Paul Tergat to promote the World Food
Omulo Okoth for the IAAF
31 May 2001 Nairobi, Kenya - The World Food Programme (WFP) has enlisted Kenyan cross country legend Paul Tergat in its school feeding fundraising initiative. The project targets primary schools in drought-stricken, arid and semi-arid areas in Kenya and neighbouring countries.
The WFP Kenya Country programme chose Tergat, who has won five world cross country titles, because he was a beneficiary of the school feeding project in his native Baringo district in his primary school days, Lindsey Davies of the WFP Information Office in Nairobi said. Tergat is also an international figure who has made great strides in the global sports arena and we thought he was the ideal person to work with in this initiative. We held discussions with him and he was very positive. He is a wonderful personality, Ms Davies said.
The 31-year old Kenya Air Force sergeant has won two Olympic silver and two world silver medals over 10,000 metres. He took second place in his full marathon debut in London on April 22. He holds worlds best half marathon time of 59:17.
I feel excited and honoured by the WFP to sensitise the world in this worthy course. I benefited from the school feeding programme in my early days in Riwo Primary school (1983-1985) in Baringo and I will give it my full support, Tergat said.
Not many households can afford a meal in many parts of the country. Through the provision of food in schools, we want to kill two birds with one stone, alleviating hunger and enabling pupils realise their educational dreams .
On May 22, a team from the WFP Nairobi office, Tergat and a film crew from CNN and the Washington Post went to Riwo Primary school, of which Tergat is an alumnus, and donated truckload of foodstuffs.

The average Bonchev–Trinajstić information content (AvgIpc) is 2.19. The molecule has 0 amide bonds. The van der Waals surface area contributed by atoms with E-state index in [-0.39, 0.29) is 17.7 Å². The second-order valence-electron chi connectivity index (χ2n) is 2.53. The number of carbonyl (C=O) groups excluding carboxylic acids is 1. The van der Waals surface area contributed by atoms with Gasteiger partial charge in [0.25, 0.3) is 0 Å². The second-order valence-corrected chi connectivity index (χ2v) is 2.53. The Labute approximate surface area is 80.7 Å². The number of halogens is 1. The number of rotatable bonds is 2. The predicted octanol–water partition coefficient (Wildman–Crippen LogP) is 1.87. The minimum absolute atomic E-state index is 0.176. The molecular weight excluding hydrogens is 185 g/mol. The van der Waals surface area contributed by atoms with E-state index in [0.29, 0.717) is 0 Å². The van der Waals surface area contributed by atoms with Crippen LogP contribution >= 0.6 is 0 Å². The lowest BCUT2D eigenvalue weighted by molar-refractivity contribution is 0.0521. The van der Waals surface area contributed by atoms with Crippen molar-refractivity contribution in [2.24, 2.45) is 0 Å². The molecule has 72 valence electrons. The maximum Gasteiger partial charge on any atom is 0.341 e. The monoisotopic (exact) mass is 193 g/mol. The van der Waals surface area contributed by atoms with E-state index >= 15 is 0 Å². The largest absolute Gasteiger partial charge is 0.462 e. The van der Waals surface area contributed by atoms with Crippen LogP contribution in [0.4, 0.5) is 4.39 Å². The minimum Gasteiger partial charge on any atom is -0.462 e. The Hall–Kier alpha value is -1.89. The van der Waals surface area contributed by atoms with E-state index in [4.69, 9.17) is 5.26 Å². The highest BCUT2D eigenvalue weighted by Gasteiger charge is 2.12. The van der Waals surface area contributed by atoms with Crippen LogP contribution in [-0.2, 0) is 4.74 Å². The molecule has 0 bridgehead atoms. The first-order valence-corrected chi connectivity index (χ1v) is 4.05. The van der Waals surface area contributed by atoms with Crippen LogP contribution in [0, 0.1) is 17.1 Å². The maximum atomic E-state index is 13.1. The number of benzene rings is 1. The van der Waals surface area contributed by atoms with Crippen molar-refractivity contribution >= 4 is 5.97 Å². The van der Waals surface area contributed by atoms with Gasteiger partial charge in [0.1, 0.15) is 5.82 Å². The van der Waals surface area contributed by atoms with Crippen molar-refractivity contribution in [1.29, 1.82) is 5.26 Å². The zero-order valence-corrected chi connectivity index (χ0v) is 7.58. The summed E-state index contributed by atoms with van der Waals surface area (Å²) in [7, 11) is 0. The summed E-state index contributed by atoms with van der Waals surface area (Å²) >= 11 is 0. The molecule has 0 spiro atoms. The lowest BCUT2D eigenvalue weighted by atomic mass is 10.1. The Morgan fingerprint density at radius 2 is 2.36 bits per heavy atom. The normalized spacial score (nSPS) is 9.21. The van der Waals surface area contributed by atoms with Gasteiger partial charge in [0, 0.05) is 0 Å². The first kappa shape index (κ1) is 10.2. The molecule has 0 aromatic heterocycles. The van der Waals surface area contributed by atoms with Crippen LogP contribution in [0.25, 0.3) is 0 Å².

Tergat says he will ask his former rival on the track Haile Gebrselassie from Ethiopia to support the initiative as his country is also included in the programme.
I will also mobilise all top athletes from Kenya and neighbouring countries to support it. We anticipate a global response akin to the US for Africa fund raiser that attracted the support of all the top musicians of the world in the 1980s in aid of the Ethiopian famine victims, Tergat said.
With the involvement of Tergat in the project, the school feeding initiative will receive a global profile with a massive potential response, Jack Ochola, a close associate of Tergat, commented. Paul has risen to global fame through sheer hard work and he realises the need to give back to the less fortunate members of the society, he said. The WFP has run the school feeding project across the globe for the past 40 years. It was started in Kenya 20 years ago.
According to Ms Davies, 350,000 children benefit from the project in Kenya but up to 1 million are in dire need of food. The areas most affected include Loitoktok, Narok and Turkana.